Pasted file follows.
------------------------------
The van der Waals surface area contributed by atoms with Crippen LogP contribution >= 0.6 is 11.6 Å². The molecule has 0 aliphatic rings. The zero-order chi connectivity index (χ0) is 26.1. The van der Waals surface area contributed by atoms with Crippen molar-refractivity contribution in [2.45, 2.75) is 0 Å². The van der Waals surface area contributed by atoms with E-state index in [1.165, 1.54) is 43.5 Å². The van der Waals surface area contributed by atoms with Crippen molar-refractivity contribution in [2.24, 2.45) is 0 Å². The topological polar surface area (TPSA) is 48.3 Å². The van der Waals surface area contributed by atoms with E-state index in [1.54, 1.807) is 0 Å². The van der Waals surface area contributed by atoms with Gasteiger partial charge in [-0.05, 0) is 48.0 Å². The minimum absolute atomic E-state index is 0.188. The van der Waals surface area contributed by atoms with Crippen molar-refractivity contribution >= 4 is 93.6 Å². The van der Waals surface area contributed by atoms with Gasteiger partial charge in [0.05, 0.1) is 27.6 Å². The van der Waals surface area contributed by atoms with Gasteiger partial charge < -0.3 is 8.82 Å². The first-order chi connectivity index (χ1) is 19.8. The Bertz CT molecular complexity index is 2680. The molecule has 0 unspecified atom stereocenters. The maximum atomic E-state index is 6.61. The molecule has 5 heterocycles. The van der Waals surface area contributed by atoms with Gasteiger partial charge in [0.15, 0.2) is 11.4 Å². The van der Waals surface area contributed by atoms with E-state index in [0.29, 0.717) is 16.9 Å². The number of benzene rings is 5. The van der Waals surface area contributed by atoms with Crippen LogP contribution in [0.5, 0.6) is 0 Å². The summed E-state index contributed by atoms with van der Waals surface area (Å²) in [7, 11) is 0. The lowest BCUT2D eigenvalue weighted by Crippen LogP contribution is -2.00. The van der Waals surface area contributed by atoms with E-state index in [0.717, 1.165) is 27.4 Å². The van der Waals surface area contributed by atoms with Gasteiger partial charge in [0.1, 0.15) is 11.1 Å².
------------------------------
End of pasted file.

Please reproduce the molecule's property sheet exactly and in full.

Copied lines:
The van der Waals surface area contributed by atoms with Crippen LogP contribution >= 0.6 is 11.6 Å². The molecule has 0 aliphatic rings. The zero-order chi connectivity index (χ0) is 26.1. The van der Waals surface area contributed by atoms with Crippen molar-refractivity contribution in [2.45, 2.75) is 0 Å². The van der Waals surface area contributed by atoms with E-state index in [1.165, 1.54) is 43.5 Å². The van der Waals surface area contributed by atoms with Crippen molar-refractivity contribution in [2.24, 2.45) is 0 Å². The topological polar surface area (TPSA) is 48.3 Å². The van der Waals surface area contributed by atoms with E-state index in [1.54, 1.807) is 0 Å². The van der Waals surface area contributed by atoms with Gasteiger partial charge in [-0.05, 0) is 48.0 Å². The minimum absolute atomic E-state index is 0.188. The van der Waals surface area contributed by atoms with Crippen molar-refractivity contribution >= 4 is 93.6 Å². The van der Waals surface area contributed by atoms with Gasteiger partial charge in [0.05, 0.1) is 27.6 Å². The van der Waals surface area contributed by atoms with Gasteiger partial charge < -0.3 is 8.82 Å². The first-order chi connectivity index (χ1) is 19.8. The Bertz CT molecular complexity index is 2680. The molecule has 0 unspecified atom stereocenters. The maximum atomic E-state index is 6.61. The molecule has 5 heterocycles. The van der Waals surface area contributed by atoms with Gasteiger partial charge in [0.15, 0.2) is 11.4 Å². The van der Waals surface area contributed by atoms with E-state index in [0.29, 0.717) is 16.9 Å². The number of benzene rings is 5. The van der Waals surface area contributed by atoms with Crippen LogP contribution in [0.5, 0.6) is 0 Å². The summed E-state index contributed by atoms with van der Waals surface area (Å²) in [7, 11) is 0. The lowest BCUT2D eigenvalue weighted by Crippen LogP contribution is -2.00. The van der Waals surface area contributed by atoms with E-state index in [0.717, 1.165) is 27.4 Å². The van der Waals surface area contributed by atoms with Gasteiger partial charge in [0.1, 0.15) is 11.1 Å².